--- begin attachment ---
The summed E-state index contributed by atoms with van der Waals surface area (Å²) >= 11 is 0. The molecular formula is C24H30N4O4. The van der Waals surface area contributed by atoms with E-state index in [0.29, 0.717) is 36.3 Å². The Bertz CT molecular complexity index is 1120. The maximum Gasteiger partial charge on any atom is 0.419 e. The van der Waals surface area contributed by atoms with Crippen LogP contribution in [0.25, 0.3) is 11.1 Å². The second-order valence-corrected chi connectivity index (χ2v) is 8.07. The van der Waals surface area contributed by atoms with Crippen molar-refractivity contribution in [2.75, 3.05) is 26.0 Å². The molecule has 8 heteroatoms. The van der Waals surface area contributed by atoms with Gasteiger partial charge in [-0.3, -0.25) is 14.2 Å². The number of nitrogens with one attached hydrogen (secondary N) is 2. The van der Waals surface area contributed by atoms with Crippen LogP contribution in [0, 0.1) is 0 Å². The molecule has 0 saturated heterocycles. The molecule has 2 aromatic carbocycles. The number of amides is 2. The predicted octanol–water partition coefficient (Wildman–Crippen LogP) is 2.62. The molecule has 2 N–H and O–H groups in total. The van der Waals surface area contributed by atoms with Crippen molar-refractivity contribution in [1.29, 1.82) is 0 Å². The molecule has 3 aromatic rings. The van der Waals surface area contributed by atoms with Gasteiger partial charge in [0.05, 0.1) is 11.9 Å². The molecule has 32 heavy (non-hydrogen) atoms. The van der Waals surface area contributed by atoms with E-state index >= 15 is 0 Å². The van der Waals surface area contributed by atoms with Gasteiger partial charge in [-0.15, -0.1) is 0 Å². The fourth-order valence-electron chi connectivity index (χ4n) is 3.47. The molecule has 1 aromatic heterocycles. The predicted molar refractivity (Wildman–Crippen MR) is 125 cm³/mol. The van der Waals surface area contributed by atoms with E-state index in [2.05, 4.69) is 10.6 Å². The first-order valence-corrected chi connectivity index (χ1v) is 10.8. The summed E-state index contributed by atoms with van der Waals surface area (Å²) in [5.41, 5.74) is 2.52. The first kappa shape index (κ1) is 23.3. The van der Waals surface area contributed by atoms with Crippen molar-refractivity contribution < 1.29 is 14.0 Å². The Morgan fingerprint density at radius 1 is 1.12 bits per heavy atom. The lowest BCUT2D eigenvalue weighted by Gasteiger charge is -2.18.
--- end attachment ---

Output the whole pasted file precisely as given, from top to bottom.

The summed E-state index contributed by atoms with van der Waals surface area (Å²) >= 11 is 0. The molecular formula is C24H30N4O4. The van der Waals surface area contributed by atoms with E-state index in [0.29, 0.717) is 36.3 Å². The Bertz CT molecular complexity index is 1120. The maximum Gasteiger partial charge on any atom is 0.419 e. The van der Waals surface area contributed by atoms with Crippen LogP contribution in [0.25, 0.3) is 11.1 Å². The second-order valence-corrected chi connectivity index (χ2v) is 8.07. The van der Waals surface area contributed by atoms with Crippen molar-refractivity contribution in [2.75, 3.05) is 26.0 Å². The molecule has 8 heteroatoms. The van der Waals surface area contributed by atoms with Gasteiger partial charge in [-0.3, -0.25) is 14.2 Å². The number of nitrogens with one attached hydrogen (secondary N) is 2. The van der Waals surface area contributed by atoms with Crippen LogP contribution in [0, 0.1) is 0 Å². The molecule has 0 saturated heterocycles. The molecule has 2 aromatic carbocycles. The number of amides is 2. The predicted octanol–water partition coefficient (Wildman–Crippen LogP) is 2.62. The molecule has 2 N–H and O–H groups in total. The van der Waals surface area contributed by atoms with Crippen molar-refractivity contribution in [1.29, 1.82) is 0 Å². The molecule has 3 aromatic rings. The van der Waals surface area contributed by atoms with Gasteiger partial charge in [0.05, 0.1) is 11.9 Å². The molecule has 32 heavy (non-hydrogen) atoms. The van der Waals surface area contributed by atoms with E-state index >= 15 is 0 Å². The van der Waals surface area contributed by atoms with Gasteiger partial charge in [-0.15, -0.1) is 0 Å². The fourth-order valence-electron chi connectivity index (χ4n) is 3.47. The molecule has 1 aromatic heterocycles. The predicted molar refractivity (Wildman–Crippen MR) is 125 cm³/mol. The van der Waals surface area contributed by atoms with E-state index in [2.05, 4.69) is 10.6 Å². The first-order valence-corrected chi connectivity index (χ1v) is 10.8. The summed E-state index contributed by atoms with van der Waals surface area (Å²) in [5.41, 5.74) is 2.52. The first kappa shape index (κ1) is 23.3. The van der Waals surface area contributed by atoms with Crippen molar-refractivity contribution < 1.29 is 14.0 Å². The Morgan fingerprint density at radius 1 is 1.12 bits per heavy atom. The lowest BCUT2D eigenvalue weighted by Gasteiger charge is -2.18.